A Brief History of Eterra and the Flash Evaporator

In 1975 I shared an office with a cigar-smoker who eventually died of lung cancer. Second-hand smoke was not considered a problem back then. At least not by most people. I was at that time, however, working under contract to the Environmental Protection Agency, studying the cancer-causing chemicals produced by incomplete combustion, as in cigarettes, cigars, and in the oxygen-starved combustion of coal and solid waste.

One day, as a part of my job, I visited a new kind of solid-waste incinerator which Monsanto had designed and built for the city of Baltimore. My task was to decide whether to bid on doing an economic analysis of the incinerator's performance.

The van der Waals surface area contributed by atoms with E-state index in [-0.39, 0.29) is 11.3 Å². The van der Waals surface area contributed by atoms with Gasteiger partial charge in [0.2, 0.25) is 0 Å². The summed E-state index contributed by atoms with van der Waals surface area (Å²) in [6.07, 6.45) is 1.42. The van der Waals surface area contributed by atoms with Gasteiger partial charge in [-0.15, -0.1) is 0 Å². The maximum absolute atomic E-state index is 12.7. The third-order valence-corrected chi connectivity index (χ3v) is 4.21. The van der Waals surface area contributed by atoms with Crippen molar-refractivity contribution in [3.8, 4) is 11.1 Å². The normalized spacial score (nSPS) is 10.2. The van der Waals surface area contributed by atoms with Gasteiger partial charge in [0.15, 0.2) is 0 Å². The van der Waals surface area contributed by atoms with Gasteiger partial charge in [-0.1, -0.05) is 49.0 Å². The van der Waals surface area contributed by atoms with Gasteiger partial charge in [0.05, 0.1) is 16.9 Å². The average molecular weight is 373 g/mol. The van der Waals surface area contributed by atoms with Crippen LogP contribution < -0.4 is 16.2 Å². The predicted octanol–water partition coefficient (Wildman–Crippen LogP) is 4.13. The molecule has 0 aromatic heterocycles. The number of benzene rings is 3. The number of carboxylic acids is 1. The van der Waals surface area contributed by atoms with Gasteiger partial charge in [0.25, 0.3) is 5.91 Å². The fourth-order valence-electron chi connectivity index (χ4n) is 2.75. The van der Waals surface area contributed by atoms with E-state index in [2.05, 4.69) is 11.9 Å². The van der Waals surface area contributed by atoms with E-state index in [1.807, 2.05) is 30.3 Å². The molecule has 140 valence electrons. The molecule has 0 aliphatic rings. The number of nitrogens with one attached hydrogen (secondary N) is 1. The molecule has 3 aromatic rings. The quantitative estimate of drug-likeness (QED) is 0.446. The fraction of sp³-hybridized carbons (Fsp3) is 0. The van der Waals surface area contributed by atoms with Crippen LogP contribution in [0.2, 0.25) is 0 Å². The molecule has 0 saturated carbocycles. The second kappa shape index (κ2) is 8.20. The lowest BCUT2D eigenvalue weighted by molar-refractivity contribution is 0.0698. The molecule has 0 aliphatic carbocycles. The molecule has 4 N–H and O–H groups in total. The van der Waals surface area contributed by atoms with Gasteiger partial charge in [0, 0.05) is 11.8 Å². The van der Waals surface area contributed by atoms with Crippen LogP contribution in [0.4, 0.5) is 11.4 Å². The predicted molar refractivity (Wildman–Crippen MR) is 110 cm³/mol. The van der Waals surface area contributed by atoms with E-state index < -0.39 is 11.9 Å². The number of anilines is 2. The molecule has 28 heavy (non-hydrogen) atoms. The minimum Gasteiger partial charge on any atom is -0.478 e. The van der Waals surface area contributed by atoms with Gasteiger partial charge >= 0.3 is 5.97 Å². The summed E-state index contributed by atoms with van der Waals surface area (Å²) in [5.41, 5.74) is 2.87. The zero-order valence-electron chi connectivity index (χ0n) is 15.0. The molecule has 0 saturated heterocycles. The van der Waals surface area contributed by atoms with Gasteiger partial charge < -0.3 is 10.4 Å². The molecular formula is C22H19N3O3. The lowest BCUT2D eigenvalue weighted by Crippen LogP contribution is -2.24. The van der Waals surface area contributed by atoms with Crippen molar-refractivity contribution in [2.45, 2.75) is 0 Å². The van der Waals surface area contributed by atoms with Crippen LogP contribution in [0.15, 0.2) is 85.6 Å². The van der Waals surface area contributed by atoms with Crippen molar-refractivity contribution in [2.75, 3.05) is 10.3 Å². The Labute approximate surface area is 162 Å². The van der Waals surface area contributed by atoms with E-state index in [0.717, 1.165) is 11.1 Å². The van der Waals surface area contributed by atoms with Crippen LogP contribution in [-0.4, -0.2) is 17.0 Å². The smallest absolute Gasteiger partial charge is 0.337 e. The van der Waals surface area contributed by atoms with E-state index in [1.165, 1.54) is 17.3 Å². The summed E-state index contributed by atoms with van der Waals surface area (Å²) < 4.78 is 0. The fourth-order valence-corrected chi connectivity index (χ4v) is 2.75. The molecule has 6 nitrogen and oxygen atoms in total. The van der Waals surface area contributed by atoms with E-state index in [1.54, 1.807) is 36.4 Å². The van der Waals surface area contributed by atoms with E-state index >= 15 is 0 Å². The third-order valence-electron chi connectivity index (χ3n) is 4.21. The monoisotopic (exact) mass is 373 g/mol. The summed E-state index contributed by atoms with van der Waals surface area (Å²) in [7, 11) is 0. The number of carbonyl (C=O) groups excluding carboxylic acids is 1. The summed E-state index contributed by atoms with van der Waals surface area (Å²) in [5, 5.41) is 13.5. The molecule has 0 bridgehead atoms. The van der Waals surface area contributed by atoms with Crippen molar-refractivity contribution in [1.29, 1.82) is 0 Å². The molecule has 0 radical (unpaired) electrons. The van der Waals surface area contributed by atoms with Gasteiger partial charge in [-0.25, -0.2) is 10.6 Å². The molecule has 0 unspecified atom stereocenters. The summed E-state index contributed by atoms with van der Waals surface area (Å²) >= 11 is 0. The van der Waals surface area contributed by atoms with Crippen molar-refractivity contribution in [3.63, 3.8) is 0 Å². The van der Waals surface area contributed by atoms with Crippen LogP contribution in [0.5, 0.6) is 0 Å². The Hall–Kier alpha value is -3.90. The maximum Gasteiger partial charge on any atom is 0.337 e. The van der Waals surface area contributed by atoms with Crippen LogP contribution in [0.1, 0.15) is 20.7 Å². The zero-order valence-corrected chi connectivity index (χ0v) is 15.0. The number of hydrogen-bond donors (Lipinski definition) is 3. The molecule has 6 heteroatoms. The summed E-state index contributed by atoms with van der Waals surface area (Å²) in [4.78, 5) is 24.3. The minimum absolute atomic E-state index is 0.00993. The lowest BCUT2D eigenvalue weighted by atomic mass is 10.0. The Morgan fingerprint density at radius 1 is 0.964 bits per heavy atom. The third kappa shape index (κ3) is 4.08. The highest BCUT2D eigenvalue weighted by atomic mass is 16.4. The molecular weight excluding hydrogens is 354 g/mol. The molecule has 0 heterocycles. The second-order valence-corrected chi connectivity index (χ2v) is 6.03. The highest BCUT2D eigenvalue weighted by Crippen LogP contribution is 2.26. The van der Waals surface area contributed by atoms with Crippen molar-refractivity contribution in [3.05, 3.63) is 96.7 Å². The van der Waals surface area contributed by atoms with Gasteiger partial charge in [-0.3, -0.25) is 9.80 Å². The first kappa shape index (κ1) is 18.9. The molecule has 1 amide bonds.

The special feature of the Monsanto incinerator was that it was designed to burn the solid waste incompletely, thereby producing lots of smoke, which has fuel value; i.e., the smoky "fuel gas" could be piped to and used to heat office buildings in Baltimore's downtown area. The process of incomplete combustion is called "pyrolysis," which translates roughly as "broken apart by fire."

The incinerator's design was clever, and at some point during the day I realized that tobacco could probably also be heated without combustion -- in other words, I realized that electrically heated pure air could be used to evaporate the taste and nicotine into an inhalable airstream without having to use the tobacco itself as the energy source to produce the hot gases that evaporate the taste and nicotine.

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